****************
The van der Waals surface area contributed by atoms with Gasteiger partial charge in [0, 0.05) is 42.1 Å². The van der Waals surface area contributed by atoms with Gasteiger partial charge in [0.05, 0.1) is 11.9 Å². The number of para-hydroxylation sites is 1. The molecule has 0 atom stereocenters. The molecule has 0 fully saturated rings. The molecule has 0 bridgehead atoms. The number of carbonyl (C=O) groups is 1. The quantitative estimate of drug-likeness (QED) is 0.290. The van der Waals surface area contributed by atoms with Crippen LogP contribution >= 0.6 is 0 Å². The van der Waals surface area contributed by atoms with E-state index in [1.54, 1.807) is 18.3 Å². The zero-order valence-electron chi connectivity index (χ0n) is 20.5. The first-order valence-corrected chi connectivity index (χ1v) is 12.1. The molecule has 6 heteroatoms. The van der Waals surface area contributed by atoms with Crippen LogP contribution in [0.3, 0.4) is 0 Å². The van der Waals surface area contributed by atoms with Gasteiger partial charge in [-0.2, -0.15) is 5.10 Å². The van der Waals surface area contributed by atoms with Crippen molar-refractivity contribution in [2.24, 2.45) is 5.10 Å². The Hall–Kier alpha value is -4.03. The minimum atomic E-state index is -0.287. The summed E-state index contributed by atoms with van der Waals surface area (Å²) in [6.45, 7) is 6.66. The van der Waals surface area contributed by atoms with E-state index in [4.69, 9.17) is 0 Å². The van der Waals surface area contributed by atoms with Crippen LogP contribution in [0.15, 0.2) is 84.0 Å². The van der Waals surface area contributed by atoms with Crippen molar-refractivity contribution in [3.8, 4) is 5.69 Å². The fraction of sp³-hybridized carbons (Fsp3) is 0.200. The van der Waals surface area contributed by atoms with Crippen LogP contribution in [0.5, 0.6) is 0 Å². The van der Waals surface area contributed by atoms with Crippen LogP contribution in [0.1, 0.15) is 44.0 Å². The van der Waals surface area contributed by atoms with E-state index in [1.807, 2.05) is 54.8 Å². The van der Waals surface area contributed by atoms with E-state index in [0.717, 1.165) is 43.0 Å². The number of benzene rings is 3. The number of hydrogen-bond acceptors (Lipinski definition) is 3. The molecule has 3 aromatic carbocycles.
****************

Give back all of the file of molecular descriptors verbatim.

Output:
The van der Waals surface area contributed by atoms with Gasteiger partial charge in [0, 0.05) is 42.1 Å². The van der Waals surface area contributed by atoms with Gasteiger partial charge in [0.05, 0.1) is 11.9 Å². The number of para-hydroxylation sites is 1. The molecule has 0 atom stereocenters. The molecule has 0 fully saturated rings. The molecule has 0 bridgehead atoms. The number of carbonyl (C=O) groups is 1. The quantitative estimate of drug-likeness (QED) is 0.290. The van der Waals surface area contributed by atoms with Crippen LogP contribution >= 0.6 is 0 Å². The van der Waals surface area contributed by atoms with E-state index in [1.54, 1.807) is 18.3 Å². The zero-order valence-electron chi connectivity index (χ0n) is 20.5. The first-order valence-corrected chi connectivity index (χ1v) is 12.1. The molecule has 6 heteroatoms. The van der Waals surface area contributed by atoms with Crippen LogP contribution in [0.3, 0.4) is 0 Å². The van der Waals surface area contributed by atoms with Gasteiger partial charge in [-0.2, -0.15) is 5.10 Å². The van der Waals surface area contributed by atoms with Crippen molar-refractivity contribution in [2.24, 2.45) is 5.10 Å². The Hall–Kier alpha value is -4.03. The minimum atomic E-state index is -0.287. The summed E-state index contributed by atoms with van der Waals surface area (Å²) in [6.45, 7) is 6.66. The van der Waals surface area contributed by atoms with E-state index in [4.69, 9.17) is 0 Å². The van der Waals surface area contributed by atoms with Crippen LogP contribution in [0.15, 0.2) is 84.0 Å². The van der Waals surface area contributed by atoms with Crippen molar-refractivity contribution in [3.8, 4) is 5.69 Å². The fraction of sp³-hybridized carbons (Fsp3) is 0.200. The van der Waals surface area contributed by atoms with Crippen LogP contribution in [0.5, 0.6) is 0 Å². The van der Waals surface area contributed by atoms with Crippen LogP contribution in [0.1, 0.15) is 44.0 Å². The van der Waals surface area contributed by atoms with E-state index in [1.807, 2.05) is 54.8 Å². The van der Waals surface area contributed by atoms with E-state index in [0.717, 1.165) is 43.0 Å². The number of benzene rings is 3. The number of hydrogen-bond acceptors (Lipinski definition) is 3. The molecule has 3 aromatic carbocycles.